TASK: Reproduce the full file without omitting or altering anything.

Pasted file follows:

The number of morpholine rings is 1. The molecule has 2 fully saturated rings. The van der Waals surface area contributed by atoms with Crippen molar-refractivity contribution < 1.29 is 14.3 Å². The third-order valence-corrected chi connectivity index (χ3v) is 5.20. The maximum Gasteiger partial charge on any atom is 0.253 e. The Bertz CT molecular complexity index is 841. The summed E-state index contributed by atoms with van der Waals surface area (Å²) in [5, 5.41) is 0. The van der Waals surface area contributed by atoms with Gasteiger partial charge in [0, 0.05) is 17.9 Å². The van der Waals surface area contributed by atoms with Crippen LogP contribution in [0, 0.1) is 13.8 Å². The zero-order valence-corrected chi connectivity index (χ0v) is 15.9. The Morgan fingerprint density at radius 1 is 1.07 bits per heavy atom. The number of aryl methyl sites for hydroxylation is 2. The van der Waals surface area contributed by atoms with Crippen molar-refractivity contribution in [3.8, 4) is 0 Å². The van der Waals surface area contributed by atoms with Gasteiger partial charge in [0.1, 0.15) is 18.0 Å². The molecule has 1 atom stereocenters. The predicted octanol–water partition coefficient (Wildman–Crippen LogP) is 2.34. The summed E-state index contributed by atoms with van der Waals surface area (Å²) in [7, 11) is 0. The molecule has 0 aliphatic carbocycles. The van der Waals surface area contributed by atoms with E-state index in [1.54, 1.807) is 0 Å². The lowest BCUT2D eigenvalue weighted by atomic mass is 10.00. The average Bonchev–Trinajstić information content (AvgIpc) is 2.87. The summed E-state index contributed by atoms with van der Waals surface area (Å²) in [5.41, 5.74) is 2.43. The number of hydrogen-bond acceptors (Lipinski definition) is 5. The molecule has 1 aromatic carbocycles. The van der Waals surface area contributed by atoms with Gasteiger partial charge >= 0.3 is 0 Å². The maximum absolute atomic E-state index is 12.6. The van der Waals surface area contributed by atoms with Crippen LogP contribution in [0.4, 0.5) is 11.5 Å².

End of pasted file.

The number of morpholine rings is 1. The molecule has 2 fully saturated rings. The van der Waals surface area contributed by atoms with Crippen molar-refractivity contribution < 1.29 is 14.3 Å². The third-order valence-corrected chi connectivity index (χ3v) is 5.20. The maximum Gasteiger partial charge on any atom is 0.253 e. The Bertz CT molecular complexity index is 841. The summed E-state index contributed by atoms with van der Waals surface area (Å²) in [5, 5.41) is 0. The van der Waals surface area contributed by atoms with Gasteiger partial charge in [0, 0.05) is 17.9 Å². The van der Waals surface area contributed by atoms with Crippen LogP contribution in [0, 0.1) is 13.8 Å². The zero-order valence-corrected chi connectivity index (χ0v) is 15.9. The Morgan fingerprint density at radius 1 is 1.07 bits per heavy atom. The number of aryl methyl sites for hydroxylation is 2. The van der Waals surface area contributed by atoms with Crippen molar-refractivity contribution in [3.8, 4) is 0 Å². The van der Waals surface area contributed by atoms with Gasteiger partial charge in [0.1, 0.15) is 18.0 Å². The molecule has 1 atom stereocenters. The predicted octanol–water partition coefficient (Wildman–Crippen LogP) is 2.34. The summed E-state index contributed by atoms with van der Waals surface area (Å²) in [7, 11) is 0. The molecule has 0 aliphatic carbocycles. The van der Waals surface area contributed by atoms with E-state index in [1.54, 1.807) is 0 Å². The lowest BCUT2D eigenvalue weighted by atomic mass is 10.00. The average Bonchev–Trinajstić information content (AvgIpc) is 2.87. The summed E-state index contributed by atoms with van der Waals surface area (Å²) in [5.41, 5.74) is 2.43. The number of hydrogen-bond acceptors (Lipinski definition) is 5. The molecule has 1 aromatic carbocycles. The van der Waals surface area contributed by atoms with Gasteiger partial charge >= 0.3 is 0 Å². The maximum absolute atomic E-state index is 12.6. The van der Waals surface area contributed by atoms with Crippen LogP contribution in [0.4, 0.5) is 11.5 Å².